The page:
Sunday, July 17, 2011

Who's That Girl?

Hello! This is Sylvia, the better other half of the band. My real name is Joanne (and even that isn't my actual first name), but I chose Sylvia as a nickname in middle school after finally growing sick of being confused with Joan (pronounced jone), Joan (pronounced jo-ann), and Joanna at school, and Joan (pronounced jone) and Janice at church. I could have used a shortened version of my first name, but there were people both at school and church who had that name too, whereas I'd never met a Sylvia my age.

But enough ruminating about nomenclature; I'm a childhood friend of Chris' (and also responsible for his nickname, Holden - wait, I said no more ruminating about nomenclature!) and we basically grew up as the church misfits. We grew apart eventually (college, etc.) until last year when we met up for pasta in North Beach and began meeting up for food (and usually - on my end - drinks) and then at some point we started meeting weekly and conversing about anything and everything but usually existential suburban twentysomething angst. From those conversations we decided to start a performing arts project - originally a comedic cabaret of sorts - and after my best friend suggested to Holden that he do something with his musical interests, we decided on doing a one-off concert.

One day, I showed Holden a picture of the actor/singer/songwriter/musician/Japanese pop idol/eternal-17-year-old Kazunari "Nino" Nimomiya dressed in Japanese period costume for his film Ooku, which Holden pointed out looked like the costumes worn by Kenny Blankenship, the host of the show Takeshi's Castle Most Extreme Elimination Challenge because of the pointed shoulders.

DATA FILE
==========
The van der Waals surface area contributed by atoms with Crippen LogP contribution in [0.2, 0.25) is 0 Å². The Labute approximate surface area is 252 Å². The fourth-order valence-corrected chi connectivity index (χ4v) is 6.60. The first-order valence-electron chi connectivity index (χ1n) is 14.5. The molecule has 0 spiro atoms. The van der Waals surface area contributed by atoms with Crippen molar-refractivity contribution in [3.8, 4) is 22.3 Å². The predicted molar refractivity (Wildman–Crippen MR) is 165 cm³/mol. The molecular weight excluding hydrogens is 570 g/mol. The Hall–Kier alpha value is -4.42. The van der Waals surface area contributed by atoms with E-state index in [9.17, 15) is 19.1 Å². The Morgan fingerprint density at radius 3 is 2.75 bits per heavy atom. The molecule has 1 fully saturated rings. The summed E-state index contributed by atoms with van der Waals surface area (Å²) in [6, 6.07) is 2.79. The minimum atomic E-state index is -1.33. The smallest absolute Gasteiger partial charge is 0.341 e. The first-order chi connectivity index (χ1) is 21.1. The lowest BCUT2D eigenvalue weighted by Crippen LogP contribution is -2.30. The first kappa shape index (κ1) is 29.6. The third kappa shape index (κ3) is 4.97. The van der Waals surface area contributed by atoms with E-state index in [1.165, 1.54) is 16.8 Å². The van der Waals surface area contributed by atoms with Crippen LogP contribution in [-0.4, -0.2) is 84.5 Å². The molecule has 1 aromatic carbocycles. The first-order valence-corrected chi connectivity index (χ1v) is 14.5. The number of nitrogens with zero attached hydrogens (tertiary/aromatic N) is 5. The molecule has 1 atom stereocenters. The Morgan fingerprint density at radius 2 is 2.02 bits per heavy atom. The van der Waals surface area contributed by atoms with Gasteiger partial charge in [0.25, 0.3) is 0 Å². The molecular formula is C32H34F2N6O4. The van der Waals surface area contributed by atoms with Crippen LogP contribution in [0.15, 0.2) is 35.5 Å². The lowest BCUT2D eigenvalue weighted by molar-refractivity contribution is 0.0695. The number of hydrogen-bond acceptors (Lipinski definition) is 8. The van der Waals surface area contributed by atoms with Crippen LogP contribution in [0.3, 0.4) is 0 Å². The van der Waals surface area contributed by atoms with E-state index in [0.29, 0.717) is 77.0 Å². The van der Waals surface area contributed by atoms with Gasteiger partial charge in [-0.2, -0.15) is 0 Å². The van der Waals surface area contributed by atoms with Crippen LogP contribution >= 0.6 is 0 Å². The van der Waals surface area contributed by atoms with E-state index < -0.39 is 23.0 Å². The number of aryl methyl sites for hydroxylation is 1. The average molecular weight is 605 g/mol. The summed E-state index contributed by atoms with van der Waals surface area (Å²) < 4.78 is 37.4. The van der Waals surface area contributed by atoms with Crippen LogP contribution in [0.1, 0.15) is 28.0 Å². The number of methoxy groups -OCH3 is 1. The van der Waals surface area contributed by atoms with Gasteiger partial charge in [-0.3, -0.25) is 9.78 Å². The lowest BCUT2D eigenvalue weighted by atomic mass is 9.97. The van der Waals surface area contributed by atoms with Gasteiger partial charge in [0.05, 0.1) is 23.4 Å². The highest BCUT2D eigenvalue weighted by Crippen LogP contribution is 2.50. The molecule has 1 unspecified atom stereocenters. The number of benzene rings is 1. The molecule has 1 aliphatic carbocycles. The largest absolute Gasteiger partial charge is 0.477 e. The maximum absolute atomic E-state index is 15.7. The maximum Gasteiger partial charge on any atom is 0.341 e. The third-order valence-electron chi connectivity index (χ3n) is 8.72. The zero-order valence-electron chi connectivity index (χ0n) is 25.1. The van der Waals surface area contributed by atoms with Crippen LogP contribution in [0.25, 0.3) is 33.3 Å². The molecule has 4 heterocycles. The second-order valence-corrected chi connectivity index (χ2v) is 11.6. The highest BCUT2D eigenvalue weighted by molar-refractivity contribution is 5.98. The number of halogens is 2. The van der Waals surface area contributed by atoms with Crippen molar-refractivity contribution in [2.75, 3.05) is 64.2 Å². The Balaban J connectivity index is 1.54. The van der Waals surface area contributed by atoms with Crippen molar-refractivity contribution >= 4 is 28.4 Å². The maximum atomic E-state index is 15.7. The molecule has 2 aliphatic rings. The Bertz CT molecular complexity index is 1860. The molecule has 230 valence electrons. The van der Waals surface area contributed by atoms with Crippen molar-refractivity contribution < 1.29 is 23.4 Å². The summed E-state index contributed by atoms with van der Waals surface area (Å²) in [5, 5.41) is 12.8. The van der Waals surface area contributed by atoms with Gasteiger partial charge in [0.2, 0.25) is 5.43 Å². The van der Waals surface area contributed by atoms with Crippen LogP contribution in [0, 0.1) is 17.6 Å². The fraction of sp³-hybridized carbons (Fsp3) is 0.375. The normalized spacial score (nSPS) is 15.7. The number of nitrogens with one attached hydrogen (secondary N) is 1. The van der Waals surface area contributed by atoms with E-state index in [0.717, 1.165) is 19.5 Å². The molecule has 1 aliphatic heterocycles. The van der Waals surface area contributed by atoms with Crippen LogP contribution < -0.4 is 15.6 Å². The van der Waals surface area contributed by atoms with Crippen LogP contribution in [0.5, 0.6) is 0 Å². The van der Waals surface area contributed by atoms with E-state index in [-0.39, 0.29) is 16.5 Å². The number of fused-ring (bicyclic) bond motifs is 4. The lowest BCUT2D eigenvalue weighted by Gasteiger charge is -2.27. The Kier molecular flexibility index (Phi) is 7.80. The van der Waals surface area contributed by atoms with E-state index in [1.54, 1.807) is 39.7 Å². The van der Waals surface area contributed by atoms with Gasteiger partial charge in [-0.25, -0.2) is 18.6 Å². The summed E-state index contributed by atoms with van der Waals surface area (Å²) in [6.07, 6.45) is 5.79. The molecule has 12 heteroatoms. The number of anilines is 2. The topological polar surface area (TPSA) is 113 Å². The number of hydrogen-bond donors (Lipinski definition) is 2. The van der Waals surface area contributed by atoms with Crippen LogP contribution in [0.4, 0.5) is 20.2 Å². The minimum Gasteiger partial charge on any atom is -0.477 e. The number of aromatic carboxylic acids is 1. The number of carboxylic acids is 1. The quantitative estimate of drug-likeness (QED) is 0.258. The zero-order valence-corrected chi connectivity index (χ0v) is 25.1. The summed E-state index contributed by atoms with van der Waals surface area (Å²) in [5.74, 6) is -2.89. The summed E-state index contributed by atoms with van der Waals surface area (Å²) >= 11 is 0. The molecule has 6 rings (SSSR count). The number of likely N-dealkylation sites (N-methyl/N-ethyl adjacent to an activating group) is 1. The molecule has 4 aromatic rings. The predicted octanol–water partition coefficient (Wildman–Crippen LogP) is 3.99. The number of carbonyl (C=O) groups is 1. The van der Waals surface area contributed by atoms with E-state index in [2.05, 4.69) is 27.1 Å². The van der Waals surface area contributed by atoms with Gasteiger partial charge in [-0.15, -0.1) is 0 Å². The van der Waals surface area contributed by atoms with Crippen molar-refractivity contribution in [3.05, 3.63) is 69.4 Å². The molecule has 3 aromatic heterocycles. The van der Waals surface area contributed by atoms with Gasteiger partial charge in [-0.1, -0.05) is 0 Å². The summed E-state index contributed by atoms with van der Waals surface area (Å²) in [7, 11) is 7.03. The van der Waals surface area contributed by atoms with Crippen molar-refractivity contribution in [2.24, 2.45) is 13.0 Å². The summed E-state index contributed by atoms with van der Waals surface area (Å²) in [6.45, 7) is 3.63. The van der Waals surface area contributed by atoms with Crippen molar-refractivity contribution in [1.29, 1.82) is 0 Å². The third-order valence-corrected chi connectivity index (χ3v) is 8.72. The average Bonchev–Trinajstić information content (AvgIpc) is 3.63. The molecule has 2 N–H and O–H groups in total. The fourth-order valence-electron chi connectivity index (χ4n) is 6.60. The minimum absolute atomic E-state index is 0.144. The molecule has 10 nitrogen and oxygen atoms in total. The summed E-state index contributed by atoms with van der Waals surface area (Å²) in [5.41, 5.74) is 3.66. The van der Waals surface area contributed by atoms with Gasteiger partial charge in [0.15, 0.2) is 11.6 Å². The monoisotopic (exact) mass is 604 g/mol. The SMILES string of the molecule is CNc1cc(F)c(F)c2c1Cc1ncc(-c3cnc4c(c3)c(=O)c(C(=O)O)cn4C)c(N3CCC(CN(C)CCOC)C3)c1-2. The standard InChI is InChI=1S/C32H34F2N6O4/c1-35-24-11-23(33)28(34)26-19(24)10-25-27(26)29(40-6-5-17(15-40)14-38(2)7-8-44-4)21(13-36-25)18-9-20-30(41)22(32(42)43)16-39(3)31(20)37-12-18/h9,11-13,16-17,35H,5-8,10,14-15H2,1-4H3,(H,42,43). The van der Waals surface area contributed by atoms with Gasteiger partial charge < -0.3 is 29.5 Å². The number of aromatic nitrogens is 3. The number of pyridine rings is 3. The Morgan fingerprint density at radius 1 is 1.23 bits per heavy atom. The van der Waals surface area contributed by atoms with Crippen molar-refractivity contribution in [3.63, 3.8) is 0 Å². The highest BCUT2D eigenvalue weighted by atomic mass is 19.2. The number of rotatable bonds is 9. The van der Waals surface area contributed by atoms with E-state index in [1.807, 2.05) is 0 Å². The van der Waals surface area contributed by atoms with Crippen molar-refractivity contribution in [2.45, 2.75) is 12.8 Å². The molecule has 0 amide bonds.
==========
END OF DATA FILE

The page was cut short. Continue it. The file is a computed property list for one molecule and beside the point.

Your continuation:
Thus, Nino Blankenship was born!

Oh, and I also happen to sing and play three instrument families (percussion, guitars and keyboards/piano) which is why I am in the band. Well, other than my debilitating existential angst/failed romantic relationships/commitment-juggling burnout/spoiled-only-child insecurity/general quarter-life crisis issues that inspire Holden to write songs for the band, of course.

Thursday, July 14, 2011

The the hardest part

I've performed before.

I was in two high school musicals as a drummer, which is how I befriended Glee's Darren Criss way before anyone knew who he was.

I did two talent shows at said learning institution as well, playing for three different projects.

I attempted to participate in several other different bands that never actually performed - one that ultimately morphed into the high school group known as The Polygons, and another with another set of friends, one of who is now playing bass for a band out in the North Bay.

And now all these years later I'm actually finally starting something where I have some say in this process. It feels great to be at this point. Surreal, actually, because there've been many times where I wondered if my skills on the set and on keys would ultimately just sit there and go nowhere.

Through circumstance and serendipity, at least one of my creative dreams is about to be fulfilled. Not sure yet how it'll feel, only that this is hopefully going to be the start of something great.

Wednesday, July 13, 2011

Not the first day of this journey. Right?




But really, starting this blog/site is the culmination of ten years of waiting and several months of inspiration. (Sometimes I wish the order was the other way around, but I digress).

I'm actually starting a band for once, after all the years of talking about this.

This is kinda cool.

And soon I will be putting up walls of text thicker than the ones next to a freeway. Beautiful.